Our first AirBnb was a two-week stay not far from the green belt near downtown Boise. Every day, I went on a run along the water—sometimes 5 or 6 miles, other times 10, 12, or 15 miles. It was beautiful. Having lived in the very brown, hot, and humid city of San Antonio, Texas most of my life, I’m still hardly able to comprehend the crispness of the air and the beauty of the purple mountain range visible from nearly anywhere you walk.

I don’t know why it took me so long to realize I didn’t have to limit myself to looking at beautiful landscapes only on my desktop background.

My brain still has a hard time computing the mountains are not a virtual wallpaper of some kind.

It came as no surprise when the marathon for which I’d signed up officially announced its cancellation.

But I continued running. Up until this year, running for me was somewhat of a masochistic practice—the Texas heat (especially during the summer, but even throughout the year) felt like it was beating you into the ground with a baseball bat. I thought that kind of discomfort was just what running always was.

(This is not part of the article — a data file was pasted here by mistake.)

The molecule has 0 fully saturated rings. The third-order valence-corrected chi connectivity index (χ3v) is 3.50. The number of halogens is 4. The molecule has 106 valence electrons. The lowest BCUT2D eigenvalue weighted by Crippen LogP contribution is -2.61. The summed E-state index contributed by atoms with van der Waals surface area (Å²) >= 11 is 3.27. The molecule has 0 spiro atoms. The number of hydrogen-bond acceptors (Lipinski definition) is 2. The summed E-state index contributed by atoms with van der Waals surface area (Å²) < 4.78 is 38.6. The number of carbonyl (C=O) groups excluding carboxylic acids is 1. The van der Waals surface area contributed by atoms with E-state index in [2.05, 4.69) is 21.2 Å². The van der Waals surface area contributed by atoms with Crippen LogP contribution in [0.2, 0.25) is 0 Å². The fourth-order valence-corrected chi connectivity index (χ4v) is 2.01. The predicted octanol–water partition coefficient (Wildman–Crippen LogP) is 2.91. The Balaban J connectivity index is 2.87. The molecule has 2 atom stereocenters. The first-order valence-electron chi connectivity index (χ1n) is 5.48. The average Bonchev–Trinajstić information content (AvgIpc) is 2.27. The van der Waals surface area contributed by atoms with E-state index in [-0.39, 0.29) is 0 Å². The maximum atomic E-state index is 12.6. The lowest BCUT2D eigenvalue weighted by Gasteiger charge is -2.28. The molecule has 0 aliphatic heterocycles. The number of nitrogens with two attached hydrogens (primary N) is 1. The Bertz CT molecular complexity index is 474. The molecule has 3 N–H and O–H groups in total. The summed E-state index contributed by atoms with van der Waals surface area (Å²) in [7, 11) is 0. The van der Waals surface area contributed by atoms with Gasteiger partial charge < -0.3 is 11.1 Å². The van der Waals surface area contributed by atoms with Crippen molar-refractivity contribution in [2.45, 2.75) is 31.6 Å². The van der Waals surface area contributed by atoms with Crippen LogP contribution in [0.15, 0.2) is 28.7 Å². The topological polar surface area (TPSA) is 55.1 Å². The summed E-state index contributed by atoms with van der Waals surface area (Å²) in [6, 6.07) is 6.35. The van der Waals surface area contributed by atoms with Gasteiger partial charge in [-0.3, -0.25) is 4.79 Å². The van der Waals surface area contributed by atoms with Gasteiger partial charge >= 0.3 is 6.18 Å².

Imagine my delight to experience running in San Diego, San Francisco, Portland, Seattle, and Boise! It was heaven. I understood now how one could actually consider running an enjoyable hobby.

Our next AirBnb was a house in Meridian, Idaho, (essentially, the suburbs). We booked our stay for a month still uncertain as to what our long term plans would be. We would later end up extending our stay another month in the same house.

I decided to run the marathon on my own. I would cover the 26.2 miles self-supported.

There were no pacers. ⁣

⁣There were no crowds.⁣

⁣There were no tables with drinks.⁣

⁣There was no fancy finish line with everyone waiting.⁣

⁣It was just me and the miles. I wore a running vest to carry multiple water bottles. It’s a considerable amount of extra weight.⁣

I felt as prepared as I could be, but I was about to discover a whole new level of pain.⁣⁣

  • First 7 miles: Easy 😃⁣
  • Miles 8–12: Moderate 😳⁣
  • Miles 13–19: Hard 😣⁣